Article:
To convert them to data URIs I used the webSemantics image to data URI convertor tool. But first I used the wonderful Yahoo! Smush.it tool to (visually) losslessly compress my PNGs. Each PNG got smushed at least 50%, some upwards of 80%. When you care about page load and mobile users on spotty connections, this is quite significant—even when it’s 10KB or so!

I took my newly smushed PNGs and ran them through the webSemantics tool and used the outputted data URI and placed it in my CSS as a background image. I chose this versus inline for two reasons:

  1. Easier to manage device resolution media queries in CSS.
  2. My CSS is being cached and gzipped, significantly reducing its file size and need to be re-downloaded on future pages/visits.

So I had data URIs as background images in my CSS for both retina and non-retina versions of my logo (both normal and hover states), plus the Twitter icon in my footer, and the endmark I use. This worked great! ... but it accounted for over 50% of my CSS file size. Pre-gzipping, my CSS (minified, of course) was at 86KB. That’s pretty hefty for a simple site like this (granted I added Prism and Bigfoot and Fancybox to my site’s CSS file, but still). However, gzipped it was only 46KB—a pretty decent reduction.

The cool thing about the upcoming picture element is that the browser will only load the image that it needs, saving bandwidth (especially important on mobile). However, since my retina and non-retina images were in my single minified CSS file, both sets of data URIs were being downloaded by every user, regardless of whether it was needed or not! So I figured if the images were already in the same—and only—CSS file, why couldn’t I just use the retina version of the image and scale it down for non-retina screens? This is a variation on choice #1 above, which I poo-pooed. Having one image that is scaled down for non-retina screens isn’t too bad though when it’s placed in a minified and gzipped CSS file.

By eliminating the non-retina versions of my logos and icons, I reduced my pre-gzipped CSS from 86KB to 57KB. After gzipping, my minified CSS comes in at only 26.7KB!

Seeing as just a single state of my pre-smushed retina logo was 26KB, this is pretty amazing!

Concerning Accessibility

Learning to make sites more accessible is on my learning list. I was listening to episode 64 of The Web Ahead earlier today. It featured Dale Cruse and a talk about accessibility on the web (Dale prefers to call it accommodation). He made a compelling argument why we should care about accessibility—it affects more people than we think and in different ways than we typically think. The question I’ve come across when dealing with clients or colleagues is “why?” It seems to me the more appropriate question is “why not?” It’s not difficult to make sites accessible and if we as web designers and developers are doing our jobs correctly and implementing web standards from the start, we’re more than halfway there. This is becoming a long digression to basically say I wanted to make sure my logo wasn’t just a mysterious h1 in my header.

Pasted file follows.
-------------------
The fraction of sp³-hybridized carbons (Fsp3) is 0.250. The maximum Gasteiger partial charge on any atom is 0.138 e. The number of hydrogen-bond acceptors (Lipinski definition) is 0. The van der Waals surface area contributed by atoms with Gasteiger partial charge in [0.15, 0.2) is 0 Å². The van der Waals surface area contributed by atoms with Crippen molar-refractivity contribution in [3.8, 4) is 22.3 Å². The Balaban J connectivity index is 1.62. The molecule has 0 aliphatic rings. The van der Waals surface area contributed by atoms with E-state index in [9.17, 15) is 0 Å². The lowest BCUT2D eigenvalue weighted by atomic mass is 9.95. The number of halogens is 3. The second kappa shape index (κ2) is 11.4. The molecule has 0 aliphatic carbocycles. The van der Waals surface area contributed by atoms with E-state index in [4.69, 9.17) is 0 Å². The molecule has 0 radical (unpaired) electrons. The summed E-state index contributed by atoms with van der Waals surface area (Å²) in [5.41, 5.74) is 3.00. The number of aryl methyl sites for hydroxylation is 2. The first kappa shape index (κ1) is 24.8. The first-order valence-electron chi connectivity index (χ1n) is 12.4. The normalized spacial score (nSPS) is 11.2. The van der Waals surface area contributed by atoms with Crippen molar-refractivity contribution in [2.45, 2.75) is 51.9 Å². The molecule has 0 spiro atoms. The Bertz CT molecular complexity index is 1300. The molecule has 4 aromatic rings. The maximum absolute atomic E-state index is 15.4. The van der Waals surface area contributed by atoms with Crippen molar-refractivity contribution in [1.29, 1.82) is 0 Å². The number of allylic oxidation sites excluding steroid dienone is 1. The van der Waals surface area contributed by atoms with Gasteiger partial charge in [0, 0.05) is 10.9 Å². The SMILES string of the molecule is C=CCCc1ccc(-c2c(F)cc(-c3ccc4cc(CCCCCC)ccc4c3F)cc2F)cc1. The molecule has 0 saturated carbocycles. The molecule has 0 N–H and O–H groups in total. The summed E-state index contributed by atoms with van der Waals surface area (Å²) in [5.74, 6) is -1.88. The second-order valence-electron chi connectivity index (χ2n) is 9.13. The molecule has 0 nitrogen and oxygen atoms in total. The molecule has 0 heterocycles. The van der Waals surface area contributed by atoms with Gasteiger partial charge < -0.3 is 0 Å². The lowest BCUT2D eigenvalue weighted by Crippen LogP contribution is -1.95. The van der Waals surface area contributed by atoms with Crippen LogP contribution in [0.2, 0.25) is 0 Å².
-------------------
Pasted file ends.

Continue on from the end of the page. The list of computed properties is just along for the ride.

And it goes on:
If I were placing my logo using img, I could very easily add a descriptive alt attribute. Not the case with CSS background images. Typically it is recommended to only use CSS background images when they are non-essential to the page. You really can’t get more essential than the site logo in the site header. To combat this disadvantage of CSS background images, I used an admittedly hacky solution: text within the h1 and using the following CSS:

h1 a {  
  text-indent: 100%;
  white-space: nowrap;
  overflow: hidden;

I found this technique over at Zeldman.com by way of Sitepoint.

I know this is not the preferred solution. Unfortunately, alt text is not an option. At least it is better than the text-indent: -9999px technique that I was originally using.6

And Finally

Knowing what I know now, I’m not sure I would still go with SVG if the Chrome CSS3 transitions bug didn’t exist and the red-to-gray transition wasn’t janky. I would have to re-evaluate the pros and cons when the time comes as to the best way to handle this. At the moment, with only five (including hover states) icons as data URIs in my CSS, it’s not a big concern about adding to the size of my CSS file. In the future, if I start to add a lot of icons to the site, I’ll have to investigate other ways of implementing these icons.

  1. Nothing wrong with compression, as long as it doesn’t degrade the image’s quality return to article

  2. If the logo requires transparency, that is. return to article

  3. I’ve been chipping away at my to-do list, but more on that later. return to article

  4. I suppose the laziest solution would be not even creating a 2x resolution image. return to article

  5. Typically, we were either sent a section of packaging from a printing press or given a printout of a package and told to remake it in Illustrator because the original art files were either lost or unavailable for contractual reasons. return to article

  6. A major downside of this technique being that the browser actually draws a 9999px box offscreen, wasting resources. return to article